European server sales sink to 4-year low: Cloud, software-defined and chip shortage blamed

Double-digit declines in Germany, UK, France and 15 other countries


Server sales across the European channel fell to their lowest level in four years over the third quarter of 2021, as the long-awaited recovery in infrastructure spending failed to show up – with shrinking volumes reported for 18 countries.

The numbers collated by Context show 91,021 servers were sold via distribution in calendar Q3, with hefty double-digit declines recorded in some of the largest countries that consume the systems. It is estimated Context captures up to 60 per cent of the total server market volumes in the region*.

"We were waiting for a rebound with recovery from COVID-19 but it looks like it is not happening for now," Gurvan Meyer, enterprise business analyst at Context told The Register.

The reasons? The pandemic has sped up customers switch to a hybrid IT environment, software defined infrastructure played a part too, and so did the ongoing supply chain wobbles.

Meyer said he believes that "infrastructure management has progressed impressively in the last two to three years, businesses have become more efficient in terms of using their hardware resources; there was quite a lot of over-provisioning in the past and IT teams have caught up."

Sales to end users in Germany slid 3.9 per cent year on year, they sank almost 26 per cent in the UK, and dropped 6.4 per cent in France.

Context also compared unit sales in Q3 2021 with those made in Q3 2019, before the pandemic began: Germany was down 30.3 per cent in those two years, the UK was down 24.6 per cent, and France was down 11.2 per cent. A further 15 countries reported double-digit drops in year-on-year comparison.

Meyer told us: "Some countries are more advanced in their digital transformation than others, and countries are structurally different (service economy in the UK versus industrial economy in Germany) and I tend to think that the rather soft market we see in the UK, for example, is down partly to the fact that the UK is slightly more advanced in terms of hybrid infrastructure than, let's say, Italy."

As for worldwide infrastructure-as-a-service spending, Canalys estimated Q3 expansion of 35 per cent to $49.9bn, with AWS, Microsoft and Google accounting for 61 per cent of the entire market. Yet even this corner of tech industry isn't immune to the crippling shortages affecting multiple industries.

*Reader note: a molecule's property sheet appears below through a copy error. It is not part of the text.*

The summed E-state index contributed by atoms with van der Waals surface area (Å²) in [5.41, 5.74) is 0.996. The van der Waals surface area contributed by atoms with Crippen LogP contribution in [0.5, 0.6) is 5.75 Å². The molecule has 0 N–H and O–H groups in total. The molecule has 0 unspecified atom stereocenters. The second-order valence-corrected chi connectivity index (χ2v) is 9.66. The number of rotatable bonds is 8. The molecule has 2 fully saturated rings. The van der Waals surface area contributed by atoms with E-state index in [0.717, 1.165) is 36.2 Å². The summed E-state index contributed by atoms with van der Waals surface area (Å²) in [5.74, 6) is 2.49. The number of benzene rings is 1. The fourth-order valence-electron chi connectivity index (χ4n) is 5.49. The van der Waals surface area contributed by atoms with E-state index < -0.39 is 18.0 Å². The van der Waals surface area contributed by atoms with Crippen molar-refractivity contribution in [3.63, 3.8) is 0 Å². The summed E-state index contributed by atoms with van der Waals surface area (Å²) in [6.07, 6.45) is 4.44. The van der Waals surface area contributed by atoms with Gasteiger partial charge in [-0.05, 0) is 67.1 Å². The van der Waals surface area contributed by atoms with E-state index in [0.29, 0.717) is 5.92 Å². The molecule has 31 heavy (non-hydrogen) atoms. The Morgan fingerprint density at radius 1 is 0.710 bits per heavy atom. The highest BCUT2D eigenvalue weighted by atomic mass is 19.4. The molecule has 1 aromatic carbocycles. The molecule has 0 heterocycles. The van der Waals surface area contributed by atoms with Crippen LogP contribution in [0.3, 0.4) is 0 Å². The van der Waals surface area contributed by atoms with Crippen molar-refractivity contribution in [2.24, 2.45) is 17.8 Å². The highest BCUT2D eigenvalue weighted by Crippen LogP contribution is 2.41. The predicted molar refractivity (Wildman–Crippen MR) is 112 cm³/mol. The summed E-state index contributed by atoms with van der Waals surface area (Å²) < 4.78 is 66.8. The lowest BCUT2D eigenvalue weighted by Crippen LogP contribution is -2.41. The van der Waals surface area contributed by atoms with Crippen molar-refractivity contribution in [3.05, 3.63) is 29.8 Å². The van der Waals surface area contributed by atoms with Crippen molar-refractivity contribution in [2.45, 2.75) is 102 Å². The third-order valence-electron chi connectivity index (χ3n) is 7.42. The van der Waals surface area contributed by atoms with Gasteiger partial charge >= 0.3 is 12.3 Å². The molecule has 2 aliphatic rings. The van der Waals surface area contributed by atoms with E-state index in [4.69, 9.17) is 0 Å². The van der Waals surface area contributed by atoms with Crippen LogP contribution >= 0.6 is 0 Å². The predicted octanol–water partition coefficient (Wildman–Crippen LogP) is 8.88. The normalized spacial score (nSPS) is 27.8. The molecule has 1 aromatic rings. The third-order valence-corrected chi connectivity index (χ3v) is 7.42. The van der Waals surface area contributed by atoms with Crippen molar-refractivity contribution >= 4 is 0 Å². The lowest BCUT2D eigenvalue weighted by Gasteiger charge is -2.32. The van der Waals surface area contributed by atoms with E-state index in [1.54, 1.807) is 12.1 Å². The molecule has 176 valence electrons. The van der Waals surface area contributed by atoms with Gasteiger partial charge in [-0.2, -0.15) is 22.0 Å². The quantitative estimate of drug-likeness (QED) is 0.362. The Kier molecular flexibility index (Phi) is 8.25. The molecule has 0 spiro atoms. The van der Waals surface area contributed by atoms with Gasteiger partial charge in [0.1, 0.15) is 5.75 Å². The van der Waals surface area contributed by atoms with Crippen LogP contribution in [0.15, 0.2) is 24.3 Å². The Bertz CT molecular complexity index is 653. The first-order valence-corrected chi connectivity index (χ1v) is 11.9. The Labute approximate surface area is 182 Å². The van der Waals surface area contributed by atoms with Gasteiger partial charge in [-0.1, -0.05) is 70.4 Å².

"Overall computer demand is outgrowing chip manufacturing capabilities, and infrastructure expansion may become limited for the cloud service providers," said Blake Murray, research analyst.

We asked the market watcher for European-specific stats but it seems they are not yet at a stage to be made public.

Canalys said the impact of the global chip shortages on the cloud giants is "imminent" as data centre component makers are seeing lead times extended and prices rising. Just last week, for example, data centre networking outfit Arista said the lead times to secure certain parts were stretching to 80 weeks.

Glenn O'Donnell, veep and research director at Forrester, said the auto industry has become the poster child for chip shortages.

"The impact extends far beyond autos — home appliances, consumer electronics, medical devices, farm equipment, and even toys are all affected. It is hitting corporate IT hard, as data centre equipment, cloud services, PC, and even Apple struggle to get these essential parts," he said.

Computacenter, one of Europe's largest resellers, said in September that customers were recommencing projects but that getting hold of enough kit was the issue, not demand.

"The ongoing supply shortages in the industry has risen to the top of our challenges," said colourful CEO Mike Norris. ®

* Some customers – including trade clients – buy servers direct and do not use distribution, so their figures aren't tracked by Context.

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